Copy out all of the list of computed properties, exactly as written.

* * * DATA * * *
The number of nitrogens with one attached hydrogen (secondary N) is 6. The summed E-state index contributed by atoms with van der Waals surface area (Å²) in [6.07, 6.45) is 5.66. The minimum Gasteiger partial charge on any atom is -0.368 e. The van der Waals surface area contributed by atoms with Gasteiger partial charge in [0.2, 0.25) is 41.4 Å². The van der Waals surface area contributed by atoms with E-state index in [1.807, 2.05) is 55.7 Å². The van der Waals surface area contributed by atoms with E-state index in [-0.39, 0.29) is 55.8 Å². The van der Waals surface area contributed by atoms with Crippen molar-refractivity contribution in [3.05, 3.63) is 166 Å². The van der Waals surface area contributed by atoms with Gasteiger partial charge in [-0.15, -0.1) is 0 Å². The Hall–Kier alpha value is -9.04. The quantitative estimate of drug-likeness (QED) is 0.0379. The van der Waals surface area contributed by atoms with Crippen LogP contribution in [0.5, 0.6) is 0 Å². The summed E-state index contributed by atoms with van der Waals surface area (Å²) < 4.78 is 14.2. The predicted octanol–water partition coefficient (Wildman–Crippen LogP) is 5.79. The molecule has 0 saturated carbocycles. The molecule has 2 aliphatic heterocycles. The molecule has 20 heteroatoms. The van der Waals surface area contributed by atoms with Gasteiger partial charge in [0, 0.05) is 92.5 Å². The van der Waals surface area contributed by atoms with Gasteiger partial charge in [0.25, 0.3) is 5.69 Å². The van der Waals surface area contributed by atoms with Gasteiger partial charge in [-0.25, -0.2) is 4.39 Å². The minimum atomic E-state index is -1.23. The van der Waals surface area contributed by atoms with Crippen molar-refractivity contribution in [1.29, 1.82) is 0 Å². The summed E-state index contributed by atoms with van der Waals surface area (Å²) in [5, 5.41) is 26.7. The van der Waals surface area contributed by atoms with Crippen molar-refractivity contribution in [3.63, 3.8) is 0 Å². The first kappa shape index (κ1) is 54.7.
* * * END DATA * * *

The number of nitrogens with one attached hydrogen (secondary N) is 6. The summed E-state index contributed by atoms with van der Waals surface area (Å²) in [6.07, 6.45) is 5.66. The minimum Gasteiger partial charge on any atom is -0.368 e. The van der Waals surface area contributed by atoms with Gasteiger partial charge in [0.2, 0.25) is 41.4 Å². The van der Waals surface area contributed by atoms with E-state index in [1.807, 2.05) is 55.7 Å². The van der Waals surface area contributed by atoms with E-state index in [-0.39, 0.29) is 55.8 Å². The van der Waals surface area contributed by atoms with Crippen molar-refractivity contribution in [3.05, 3.63) is 166 Å². The van der Waals surface area contributed by atoms with Gasteiger partial charge in [-0.15, -0.1) is 0 Å². The Hall–Kier alpha value is -9.04. The quantitative estimate of drug-likeness (QED) is 0.0379. The van der Waals surface area contributed by atoms with Crippen LogP contribution in [0.5, 0.6) is 0 Å². The summed E-state index contributed by atoms with van der Waals surface area (Å²) < 4.78 is 14.2. The predicted octanol–water partition coefficient (Wildman–Crippen LogP) is 5.79. The molecule has 0 saturated carbocycles. The molecule has 2 aliphatic heterocycles. The molecule has 20 heteroatoms. The van der Waals surface area contributed by atoms with Gasteiger partial charge in [0, 0.05) is 92.5 Å². The van der Waals surface area contributed by atoms with Gasteiger partial charge in [0.25, 0.3) is 5.69 Å². The van der Waals surface area contributed by atoms with Gasteiger partial charge in [-0.25, -0.2) is 4.39 Å². The minimum atomic E-state index is -1.23. The van der Waals surface area contributed by atoms with Crippen molar-refractivity contribution in [1.29, 1.82) is 0 Å². The summed E-state index contributed by atoms with van der Waals surface area (Å²) in [5, 5.41) is 26.7. The van der Waals surface area contributed by atoms with Crippen molar-refractivity contribution in [3.63, 3.8) is 0 Å². The first kappa shape index (κ1) is 54.7.